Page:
A few weeks ago, after rugby trials, we popped in for a quick chat with Mr Pieter Swanepoel (Class of 1939). To put that into context – he was at college before World War 2 started!
Mr. Swanepoel gives a lot o credit to his older sister for him getting to College. He says that his family were not wealthy, as his dad had been seriously affected by the Great Depression of the 1930s.He worked hard and was fortunate to keep his job throughout – but there was always pressure to get money into the family. As such, his sister stopped school at Russel High early to get a job, and he was at a junior school in Havelock Road (just below the railway station). His sister used to get him to read every night, even though he wasn’t [particularly partial to it. She also helped him to apply for College, and through her motivation letter, he secured a scholarship to attend the school.
He remembers one of his first classes was a Latin lesson with the head master, Mr. Pape. Pape was walking around the class talking with the boys, and Pieter decided he needed to look very serious and studious to keep out of trouble. Pape walked over to him and said, “Why are you frowning at my teaching?” And promptly lashed him a few good whacks there and then. All lessons took place in Clark House which doubled as dormitories and class rooms. It was his sister again who encouraged him to knuckle down at school and take the more difficult courses like Latin and Math, to give himself a head start. He excelled at sport and athletics was his particular passion. He won the junior prizes in 4th and 5th form and recalls College doing very well in inter school meets. The school itself was a little out of town and there were very few buildings nearby.
Much of the conversation among the boys was about either about Philip Nel who was the then Springbok rugby captain or the global tensions developing in Europe with Nazism on the rise. As it was, Pieter left College in early 1939 (he never finished 6th Form as he passed his trade exams at the post office and started working there to earn money for the family). He soon left that to join the army once South Africa joined the Union Defence Force. He was part of the 14th South African Armoured Brigade as a radio operator and spent most of the war fighting across Italy. The impact of war on him and his friends was rather marker. He speaks of a rather unfortunate incident in East Africa (Abyssinia – present day Somalia) where seven (7) of his friends and Old Collegians were killed in action in a rather unfortunate incident where the Italian officer raised a white flag indicating surrender, but once the south African troops of the Natal Carbineers dropped their guard, they were attacked in an ambush killing 12 men. 2 of his friends were in those College boys, Hornby and Berlyn. Mr. Swanepoel has his class photo still and in the notes below he lists 7 of his class of 25 that were killed in World War 2. Almost a third of his 5th form class! The loss of some of these friends took a log time to come to terms with. He spent time in Italy and Cairo and was even offered a position in Japan before returning once the fighting stopped.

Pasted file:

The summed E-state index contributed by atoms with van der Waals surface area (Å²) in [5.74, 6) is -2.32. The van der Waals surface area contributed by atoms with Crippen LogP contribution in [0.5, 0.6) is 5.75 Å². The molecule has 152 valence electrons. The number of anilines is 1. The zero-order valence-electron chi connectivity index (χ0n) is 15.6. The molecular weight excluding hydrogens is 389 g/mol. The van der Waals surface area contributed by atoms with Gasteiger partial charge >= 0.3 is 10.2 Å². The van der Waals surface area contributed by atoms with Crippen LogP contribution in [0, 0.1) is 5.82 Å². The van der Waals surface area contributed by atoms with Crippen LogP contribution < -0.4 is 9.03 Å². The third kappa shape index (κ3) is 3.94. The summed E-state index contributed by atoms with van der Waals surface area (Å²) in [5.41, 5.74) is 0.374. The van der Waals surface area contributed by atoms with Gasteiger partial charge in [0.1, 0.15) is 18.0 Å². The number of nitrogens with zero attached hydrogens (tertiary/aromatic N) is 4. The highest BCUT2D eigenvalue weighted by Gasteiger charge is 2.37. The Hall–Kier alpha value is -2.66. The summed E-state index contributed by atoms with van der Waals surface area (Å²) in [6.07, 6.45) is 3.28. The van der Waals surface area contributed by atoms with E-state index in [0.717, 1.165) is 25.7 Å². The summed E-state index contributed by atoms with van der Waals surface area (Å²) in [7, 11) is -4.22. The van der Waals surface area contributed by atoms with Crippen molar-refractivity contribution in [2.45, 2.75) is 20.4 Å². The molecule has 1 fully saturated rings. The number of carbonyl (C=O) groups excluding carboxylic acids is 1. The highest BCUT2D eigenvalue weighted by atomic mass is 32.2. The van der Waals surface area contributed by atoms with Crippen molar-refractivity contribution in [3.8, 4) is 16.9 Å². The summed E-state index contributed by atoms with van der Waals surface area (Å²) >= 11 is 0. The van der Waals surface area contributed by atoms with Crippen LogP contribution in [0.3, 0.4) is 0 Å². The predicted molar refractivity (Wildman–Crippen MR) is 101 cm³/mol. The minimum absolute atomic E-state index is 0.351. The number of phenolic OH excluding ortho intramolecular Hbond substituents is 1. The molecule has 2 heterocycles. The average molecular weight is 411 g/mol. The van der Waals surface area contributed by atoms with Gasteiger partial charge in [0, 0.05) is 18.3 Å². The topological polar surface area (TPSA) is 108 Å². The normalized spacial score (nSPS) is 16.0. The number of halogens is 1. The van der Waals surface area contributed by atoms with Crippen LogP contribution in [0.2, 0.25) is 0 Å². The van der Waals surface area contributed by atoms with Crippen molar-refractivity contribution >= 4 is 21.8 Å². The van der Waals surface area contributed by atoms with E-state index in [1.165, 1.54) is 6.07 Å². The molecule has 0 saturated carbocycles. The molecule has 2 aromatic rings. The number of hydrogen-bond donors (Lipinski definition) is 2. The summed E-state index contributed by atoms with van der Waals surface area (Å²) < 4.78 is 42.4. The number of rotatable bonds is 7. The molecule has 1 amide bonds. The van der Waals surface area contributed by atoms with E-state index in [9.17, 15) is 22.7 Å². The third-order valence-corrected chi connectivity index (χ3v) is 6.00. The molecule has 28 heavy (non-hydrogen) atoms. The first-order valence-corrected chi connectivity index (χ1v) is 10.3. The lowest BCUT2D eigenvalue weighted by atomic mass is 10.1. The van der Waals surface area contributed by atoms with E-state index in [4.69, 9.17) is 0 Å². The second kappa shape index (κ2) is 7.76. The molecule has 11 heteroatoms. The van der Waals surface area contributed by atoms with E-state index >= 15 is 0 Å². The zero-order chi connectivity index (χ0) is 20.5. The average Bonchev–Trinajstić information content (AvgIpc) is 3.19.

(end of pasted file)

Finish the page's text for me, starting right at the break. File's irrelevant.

Interestingly, his inauspicious start to Latin lessons with Mr Pape had some good consequences. Once in Italy he found that the grammar and etymology of Italian was similar to Latin and he picked up the language very quickly, allowing him to speak to the local citizens. He found this a very useful skill and was soon able to converse for the army and on a personal level where he found the locals to be very friendly and accommodating.
He survived the war and returned to Harrismith where he married, started a family and farmed. He still has a love for horses and talks with fondness of some of his horses and the excellent ponies he bred from Basotho stock. He remains a passionate old boy and is an avid woodworker. He has made a number of wooden articles for the school to use. Family is very important to him as are his friendships. He remained friendly with all his class mates and attends the Veteran’s luncheon and Reunion whenever he can. He has been very disappointed about the current lack of events due to COVID and looks forward to being back on campus. He was a good friend to our last centenarian (Mr. Cyril Crompton) who passed away a few years back at the age of 100.
Mr. Swanepoel wished the current boys well and encouraged them to be diligent and work had as the opportunity at College is not something afforded to everyone.
We look forward to hosting you at out Veteran’s luncheon too, once gatherings are allowed again.